OTTAWA — A video promoting June as Pride month coupled with a concerted push to end the gay "blood ban" is what the Conservative Party of Canada looks like under Erin O'Toole as he works to prove once and for all it stands for LGBTQ rights.
Growing the big blue tent to include more rainbow, pink and blue flags — as well dissuading people from believing the political attacks of its opponents — comes as a handful of O'Toole's own MPs oppose a Liberal government bill that would ban conversion therapy.
Bill C-6 aims to make it a crime to force someone to undergo a "practice, treatment or service," meant to change or suppress their sexual orientation, gender identity or expression.
While parliamentarians roundly criticize this so-called therapy as traumatic and wrong, some in the Conservative caucus voice concern the government's definition is too broad, worrying the law could prevent people from seeking help and dissuade parents and church leaders from talking openly to kids about sex and gender.
Saskatchewan MPs Cathay Wagantall and Jeremy Patzer are among the Conservatives who say they can't support the bill in its current form.
O'Toole on Tuesday affirmed his party's opposition to conversion therapy saying forcing someone to change who they are "can tear at their soul, and our party opposes that."
"The debates in Parliament are meant to be debates where we can say …'is the legislation going to address that harm that we all recognize in a way that helps people affected, helps the victims and prevents new victims from being created and doesn't expand into areas where it's limiting conversations,'" he said during a press conference.
As party leader — who previously voted in favour of the proposed ban under the caveat it needed amending — O'Toole added he's "pro-LGBTQ rights, pro-choice" and expects his caucus members to have respectful policy debates.
His well-advertised stance on advocating for LGBTQ rights comes after the party's 2019 election loss under former leader Andrew Scheer, who was dogged by Liberal attacks during the campaign that continued with questions afterwards about his beliefs around same-sex marriage.
That prompted calls for the party to better articulate its position on LGBTQ rights and put an end to any uncertainty.
Conservatives are now trying to leave no room for ambiguity.
In a video released Tuesday by O'Toole, he talks about celebrating June as Pride month by standing in front of a mural commemorating the historical fight for LGBTQ rights in Canada.
Walking across a rainbow crosswalk, he promises to be an ally and stand up against the intolerance and discrimination faced by members of the LGBTQ community.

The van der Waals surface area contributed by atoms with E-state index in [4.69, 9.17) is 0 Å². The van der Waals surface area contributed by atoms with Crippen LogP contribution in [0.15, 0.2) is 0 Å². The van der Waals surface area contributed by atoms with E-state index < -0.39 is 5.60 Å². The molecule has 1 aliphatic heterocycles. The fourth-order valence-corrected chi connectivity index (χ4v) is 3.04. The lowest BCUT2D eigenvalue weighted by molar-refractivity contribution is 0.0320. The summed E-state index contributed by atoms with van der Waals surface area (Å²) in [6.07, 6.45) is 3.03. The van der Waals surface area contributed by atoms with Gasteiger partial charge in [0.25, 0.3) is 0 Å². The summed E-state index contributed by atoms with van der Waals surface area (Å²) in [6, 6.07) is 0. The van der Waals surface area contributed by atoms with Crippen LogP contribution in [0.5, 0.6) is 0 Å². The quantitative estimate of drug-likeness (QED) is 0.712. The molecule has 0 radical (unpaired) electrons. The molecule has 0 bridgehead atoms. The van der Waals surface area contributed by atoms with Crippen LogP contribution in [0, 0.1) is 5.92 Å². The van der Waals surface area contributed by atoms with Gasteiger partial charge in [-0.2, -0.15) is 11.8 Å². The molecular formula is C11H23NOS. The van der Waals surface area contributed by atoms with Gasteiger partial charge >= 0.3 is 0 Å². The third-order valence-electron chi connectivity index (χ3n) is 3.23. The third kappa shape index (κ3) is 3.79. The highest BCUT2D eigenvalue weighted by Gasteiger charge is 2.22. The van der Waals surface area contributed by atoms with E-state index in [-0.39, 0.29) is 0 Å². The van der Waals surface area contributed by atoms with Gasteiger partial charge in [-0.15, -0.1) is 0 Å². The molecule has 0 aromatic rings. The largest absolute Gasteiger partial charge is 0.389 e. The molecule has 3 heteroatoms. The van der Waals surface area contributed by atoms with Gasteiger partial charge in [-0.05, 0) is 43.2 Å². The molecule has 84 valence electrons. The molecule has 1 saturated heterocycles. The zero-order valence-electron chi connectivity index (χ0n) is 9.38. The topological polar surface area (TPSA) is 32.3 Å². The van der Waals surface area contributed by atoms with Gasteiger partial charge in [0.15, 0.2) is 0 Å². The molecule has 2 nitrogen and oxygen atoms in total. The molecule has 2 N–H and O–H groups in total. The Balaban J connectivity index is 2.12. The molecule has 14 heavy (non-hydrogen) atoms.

During his press conference, O'Toole said there's more work still to do.
He lauded the work of MPs like Eric Duncan pushing to end the blood donation limits from men who have sex with men.
Beginning in 1992, Canada imposed a lifetime ban on blood donations from men who have sex with men, after thousands of Canadians were infected with HIV and hepatitis C through tainted blood products. That policy changed in 2013 to allow it if the donor abstained from being sexually active with another man for at least five years. That period dropped to one year and eventually three months in 2019.
The Liberal government has said the policy is not one set by Health Canada, but rather by the Canadian Blood Services — an arm's-length agency.
At a separate news conference, Duncan and Conservative health critic Michelle Rempel Garner announced they had sent a letter to federal Health Minister Patty Hajdu, calling for her to end the ban altogether under the Food and Drugs Act, which would fulfil a promise the Liberals campaigned on twice.
"It's our job to stand up for human rights and to call out discrimination and stigma where it exists," said Duncan, who is gay.
Rempel Garner says when it comes to Pride and LGBTQ rights, Conservatives are focused on action. She also reflected on how far the party has come.
"Over the last 10 years of my career, I've fought a lot of battles on this issue. We went through the battle of changing the definition of marriage in our party's policy's declaration and we won," she said Tuesday.
"I had a moment standing here, Eric was up here talking about this a few minutes ago — I will always remember that moment because we've come a long way."
This report by The Canadian Press was first published June 1, 2021
Stephanie Taylor, The Canadian Press